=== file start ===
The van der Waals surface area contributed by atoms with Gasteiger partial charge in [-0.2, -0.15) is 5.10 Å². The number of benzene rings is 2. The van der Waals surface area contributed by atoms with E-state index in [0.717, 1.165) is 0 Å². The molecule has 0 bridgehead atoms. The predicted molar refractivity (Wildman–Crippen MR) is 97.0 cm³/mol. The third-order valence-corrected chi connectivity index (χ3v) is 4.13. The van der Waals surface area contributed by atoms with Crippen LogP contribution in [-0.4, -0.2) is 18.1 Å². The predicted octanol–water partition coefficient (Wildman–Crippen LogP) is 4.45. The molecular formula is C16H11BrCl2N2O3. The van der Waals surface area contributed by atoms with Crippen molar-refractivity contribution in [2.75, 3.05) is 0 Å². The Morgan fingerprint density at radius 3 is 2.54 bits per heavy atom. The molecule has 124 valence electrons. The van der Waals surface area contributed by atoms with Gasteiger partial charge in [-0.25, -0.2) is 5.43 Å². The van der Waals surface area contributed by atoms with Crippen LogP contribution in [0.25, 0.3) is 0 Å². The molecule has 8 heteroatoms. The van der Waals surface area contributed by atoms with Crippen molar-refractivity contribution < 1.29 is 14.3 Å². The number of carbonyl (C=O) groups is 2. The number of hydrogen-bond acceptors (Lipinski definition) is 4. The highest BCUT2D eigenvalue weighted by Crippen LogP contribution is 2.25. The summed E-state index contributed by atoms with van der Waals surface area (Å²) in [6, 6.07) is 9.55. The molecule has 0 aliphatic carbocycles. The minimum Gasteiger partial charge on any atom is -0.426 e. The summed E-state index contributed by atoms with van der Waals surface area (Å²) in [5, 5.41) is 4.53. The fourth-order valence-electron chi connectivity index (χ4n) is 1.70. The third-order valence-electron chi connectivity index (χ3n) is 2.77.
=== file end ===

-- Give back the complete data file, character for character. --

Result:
The van der Waals surface area contributed by atoms with Gasteiger partial charge in [-0.2, -0.15) is 5.10 Å². The number of benzene rings is 2. The van der Waals surface area contributed by atoms with E-state index in [0.717, 1.165) is 0 Å². The molecule has 0 bridgehead atoms. The predicted molar refractivity (Wildman–Crippen MR) is 97.0 cm³/mol. The third-order valence-corrected chi connectivity index (χ3v) is 4.13. The van der Waals surface area contributed by atoms with Crippen LogP contribution in [-0.4, -0.2) is 18.1 Å². The predicted octanol–water partition coefficient (Wildman–Crippen LogP) is 4.45. The molecular formula is C16H11BrCl2N2O3. The van der Waals surface area contributed by atoms with Crippen molar-refractivity contribution in [2.75, 3.05) is 0 Å². The Morgan fingerprint density at radius 3 is 2.54 bits per heavy atom. The molecule has 124 valence electrons. The van der Waals surface area contributed by atoms with Gasteiger partial charge in [-0.25, -0.2) is 5.43 Å². The van der Waals surface area contributed by atoms with Crippen LogP contribution in [0.25, 0.3) is 0 Å². The molecule has 8 heteroatoms. The van der Waals surface area contributed by atoms with Crippen molar-refractivity contribution < 1.29 is 14.3 Å². The number of carbonyl (C=O) groups is 2. The number of hydrogen-bond acceptors (Lipinski definition) is 4. The highest BCUT2D eigenvalue weighted by Crippen LogP contribution is 2.25. The summed E-state index contributed by atoms with van der Waals surface area (Å²) in [6, 6.07) is 9.55. The molecule has 0 aliphatic carbocycles. The minimum Gasteiger partial charge on any atom is -0.426 e. The summed E-state index contributed by atoms with van der Waals surface area (Å²) in [5, 5.41) is 4.53. The fourth-order valence-electron chi connectivity index (χ4n) is 1.70. The third-order valence-electron chi connectivity index (χ3n) is 2.77.